Friday, March 10, 2017
C.A. Throws Out $12 Million Judgment Against Caltrans
Panel Says Judge Abused Discretion by Discharging Juror Accused of Failing to Deliberate
By KENNETH OFGANG, Staff Writer
The Court of Appeal for this district yesterday reversed a $12.9 million judgment against the California Department of Transportation, saying a Ventura Superior Court judge erred in discharging a juror after two others on the panel accused her of failing to deliberate.
Div. Six said Judge Kevin DeNoce abused his discretion by tossing the woman, identified only as Juror No. 7, off the jury without further inquiring of her or asking other jurors whether they shared the observations of the two complaining panelists. The error was prejudicial, the appellate panel found, because the jury voted 9-3 against Caltrans on the critical issue of how to apportion fault, and Juror No. 7 said she was leaning toward Caltrans’s position before she was discharged.
The jury was trying a suit brought by the family of Gary Lynn Shanks, who was killed when the motorcycle he was riding collided with another motorcycle on a sharp, blind curve on State Highway 33. Caltrans had installed a sign warning northbound motorists to reduce their speed to 25 mph—the posted limit is 55—before the curve, but no such sign warned those going south on the two-lane road.
Shanks, traveling northbound, was struck head-on after Orlando Castellon, going southbound, failed to slow down at the curve and lost control, crossing the center line.
Motion to Discharge
Following closing arguments, plaintiffs’ counsel Arash Homampour moved to discharge Juror No. 7 for sleeping during the argument. Caltrans counsel Timothy Day disputed the claim the juror was sleeping, saying she appeared to be “frustrated and annoyed” by plaintiffs’ argument and closed her eyes in a gesture of displeasure.
The court reporter sent the judge a note suggesting the juror was sleeping. DeNoce said he could not tell from his vantage point whether the juror was sleeping or not, and declined to discharge her.
Jurors deliberated for about 90 minutes before being excused for the day. The following day, Juror No. 2 complained that Juror No. 7 was refusing to deliberate, and suggested that Juror No. 1 felt the same way, which Juror No. 1 confirmed.
In response to questions from the judge, Juror No. 2 said Juror No. 7 had made up her mind about the case, had not really listened to the views of other jurors, and was “very adamant” about not listening.
Prior to the juror’s discharge, counsel for Caltrans suggested that inquiry be made of the foreperson. The judge, however, declined to question any additional jurors, saying that the previous allegations regarding sleeping, plus the comments of the two jurors, and his own observations, supported discharge.
“And for the benefit of any higher court, you know, I would hope a higher court would be mindful of the fact that, sure, we could march in every other juror, including the foreperson and conduct an autopsy on this case and, you know, mistry it, and interfere with jury deliberations in a way that I do not think would comport with justice.”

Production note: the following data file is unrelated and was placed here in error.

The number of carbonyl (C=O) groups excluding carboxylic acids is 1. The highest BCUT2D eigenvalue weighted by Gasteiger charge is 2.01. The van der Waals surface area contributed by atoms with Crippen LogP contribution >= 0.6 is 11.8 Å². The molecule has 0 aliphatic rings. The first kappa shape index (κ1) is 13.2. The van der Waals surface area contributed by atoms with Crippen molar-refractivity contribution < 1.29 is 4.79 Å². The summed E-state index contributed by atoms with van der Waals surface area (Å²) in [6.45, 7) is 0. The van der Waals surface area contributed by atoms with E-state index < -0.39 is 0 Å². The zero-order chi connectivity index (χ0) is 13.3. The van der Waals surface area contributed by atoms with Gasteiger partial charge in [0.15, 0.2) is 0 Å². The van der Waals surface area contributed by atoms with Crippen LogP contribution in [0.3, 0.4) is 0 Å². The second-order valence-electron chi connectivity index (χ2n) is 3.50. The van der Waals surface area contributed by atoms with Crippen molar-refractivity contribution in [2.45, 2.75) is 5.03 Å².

Juror No. 7 was replaced by an alternate, and a verdict was returned later in the day. The jury found unanimously for the plaintiffs against Caltrans on the issues of dangerous condition, notice, and causation; found unanimously that Castellon was negligent; and found by a vote of 9-3 that the collision was 90 percent Caltrans’s fault and 10 percent Castellon’s.
The jury was unanimous in fixing the damages of Shanks’s widow at $6 million, and found by 11-1 that the decedent’s children had suffered damages of $8.1 million, giving the plaintiffs a net verdict of $12.69 million against Caltrans.
In moving for a new trial, Caltrans offered a declaration in which Juror No. 7 insisted that she “never expressed an unwillingness to deliberate,” that the two complaining jurors had supported the plaintiffs from the beginning of deliberations, and that the pair had been “carpooling to the trial every day, and had become very friendly.” She said she was “appalled” she had been dismissed for having “opposing views.”
DeNoce denied the new trial motion, but Justice Steven Perren, writing for the Court of Appeal, said it should have been granted.
The apparent closeness between Jurors No. 1 and No. 2, and their apparent shared attitude toward Juror No. 7, should have prompted the trial judge to make further inquiry before discharging the juror, Perren said.
“We are not unsympathetic to the quandary a trial judge faces when confronted with complaints of juror misconduct,” the justice wrote. “He or she must investigate the possibility of misconduct but not overstep and invade the sanctity of the jury’s deliberations. But jurors may mistakenly conclude that a juror’s disagreement with the majority constitutes an inability or refusal to deliberate.”
To avoid mistakenly discharging a juror in that situation, the justice went on to say, the trial judge must conduct a sufficient inquiry, consisting, at a minimum, of interviewing the complained-about juror, the foreperson, and at least some of the jurors not involved in the complaints. “Only after hearing those views would the court be able to make an informed decision regarding whether the complaints from Juror Nos. 1 and 2 were founded on facts rather than on speculation,” Perren concluded.
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